Texas House School Choice Compromise Could Spell End of High-Stakes STAAR Exams

Although what are known as “committee substitute” bills are not public record until after consideration in a legislative committee (and then some time until posted), two reporters for the Texas Tribune obtained advance knowledge of the contents of one of the biggest bills of the session.

The House’s version of Senate Bill 8, the school choice bill, has been languishing in the House Public Education committee since April 17. We are now told the House plans to discuss its 80-page version on Wednesday (May 10), which was heavily modified in order to sway votes in the lower chamber. While Gov. Greg Abbott has named school choice a priority this session, the House previously passed a resolution vowing to oppose any and all voucher-like programs.

At first glance, some of the proposed changes include, according to the Texas Tribune story:

  • Transitioning to the state’s standardized test from the STAAR to the TSIA. The TSIA, the Texas Success Initiative Assessment, is currently in pilot program mode and is offered to high school students by colleges to gauge their readiness. More on that below.
  • Limiting the bill’s scope — instead of offering education stipends to most Texas public school students, the House version would limit it to those with a disability ($10,500/year), those who are “educationally disadvantaged” ($9,000/year), and whose campus received a “D” grade by the state over the past two years ($7,500/year). Siblings would be allowed to attend as not to split up families.
  • Removing the Senate bill’s restriction on teaching about gender and sexual orientation — critics have said this provision is similar to Florida’s bill to stop sexual propaganda in public schools.

The STAAR, the State of Texas Assessments of Academic Readiness, would be phased out by the 2027-28 school year as directed by the Texas Education Agency (TEA) under the House substitute bill, according to the Texas Tribune article. The bill would require pre-exams to be given different times of the year in three portions throughout grades 3-9, with the full TSIA exams given in the 11th grade. Passing the test would not be required for graduation.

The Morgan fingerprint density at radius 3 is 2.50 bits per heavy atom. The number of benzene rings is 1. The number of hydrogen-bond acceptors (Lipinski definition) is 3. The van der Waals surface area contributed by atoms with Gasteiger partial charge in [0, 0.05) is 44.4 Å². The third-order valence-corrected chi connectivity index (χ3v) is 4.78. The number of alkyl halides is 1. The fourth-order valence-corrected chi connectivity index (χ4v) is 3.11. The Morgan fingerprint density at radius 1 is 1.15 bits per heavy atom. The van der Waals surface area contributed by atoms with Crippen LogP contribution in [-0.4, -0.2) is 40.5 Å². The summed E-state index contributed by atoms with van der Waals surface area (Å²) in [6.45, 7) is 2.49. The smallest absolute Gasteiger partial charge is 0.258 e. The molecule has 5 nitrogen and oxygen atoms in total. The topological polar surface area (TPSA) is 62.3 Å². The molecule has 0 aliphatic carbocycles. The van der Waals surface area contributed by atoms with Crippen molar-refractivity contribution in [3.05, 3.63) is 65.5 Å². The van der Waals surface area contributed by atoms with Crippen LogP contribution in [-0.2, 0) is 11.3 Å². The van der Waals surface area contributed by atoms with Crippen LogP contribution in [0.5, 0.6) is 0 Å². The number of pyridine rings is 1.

TSIA is often given in lieu of the SAT or ACT for entering college students.

STAAR reform has been supported by members of both major parties, most notably by 2013’s HB 5 which reduced the number of STAAR end-of-course exams from 15 to 5 in high school grades.


Critics have continued to lambaste it as “high stakes testing” that distracts from the year’s learning flow as well as it is a boon for private testing contractors. Cambium received around $6.8 million and Pearson $23.9 million in 2021 — down from a $90 million tab for Pearson in 2013.

Supporters of the STAAR suggest the exams add additional rigor and the mastery of skills necessary for students to complete in a global marketplace.

Currently, HB 4402 by West Texas Republican Rep. Cecil Bell is the primary vessel to rein in the STAAR exams. It cleared the House floor today (Tuesday, May 10). No Senate companion bill is listed. The bill would, among other items, untie the STAAR from school and district accountability scores.

This is a developing story.




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